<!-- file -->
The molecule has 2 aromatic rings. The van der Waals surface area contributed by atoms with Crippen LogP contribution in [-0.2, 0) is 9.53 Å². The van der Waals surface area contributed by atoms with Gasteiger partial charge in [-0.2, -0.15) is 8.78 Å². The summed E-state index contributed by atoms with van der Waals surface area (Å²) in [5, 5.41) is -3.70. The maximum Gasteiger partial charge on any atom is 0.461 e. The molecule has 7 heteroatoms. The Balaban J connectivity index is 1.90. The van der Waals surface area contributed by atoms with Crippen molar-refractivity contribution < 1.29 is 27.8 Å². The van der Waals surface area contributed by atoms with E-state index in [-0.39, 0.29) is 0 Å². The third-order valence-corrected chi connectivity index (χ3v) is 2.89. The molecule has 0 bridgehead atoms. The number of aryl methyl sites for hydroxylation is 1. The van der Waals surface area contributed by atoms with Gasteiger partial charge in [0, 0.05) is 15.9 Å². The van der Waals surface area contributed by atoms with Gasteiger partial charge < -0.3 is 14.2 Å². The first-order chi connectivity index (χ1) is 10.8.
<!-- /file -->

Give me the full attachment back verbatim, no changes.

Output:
The molecule has 2 aromatic rings. The van der Waals surface area contributed by atoms with Crippen LogP contribution in [-0.2, 0) is 9.53 Å². The van der Waals surface area contributed by atoms with Gasteiger partial charge in [-0.2, -0.15) is 8.78 Å². The summed E-state index contributed by atoms with van der Waals surface area (Å²) in [5, 5.41) is -3.70. The maximum Gasteiger partial charge on any atom is 0.461 e. The molecule has 7 heteroatoms. The Balaban J connectivity index is 1.90. The van der Waals surface area contributed by atoms with Crippen molar-refractivity contribution < 1.29 is 27.8 Å². The van der Waals surface area contributed by atoms with E-state index in [-0.39, 0.29) is 0 Å². The third-order valence-corrected chi connectivity index (χ3v) is 2.89. The molecule has 0 bridgehead atoms. The number of aryl methyl sites for hydroxylation is 1. The van der Waals surface area contributed by atoms with Gasteiger partial charge in [0, 0.05) is 15.9 Å². The van der Waals surface area contributed by atoms with Gasteiger partial charge < -0.3 is 14.2 Å². The first-order chi connectivity index (χ1) is 10.8.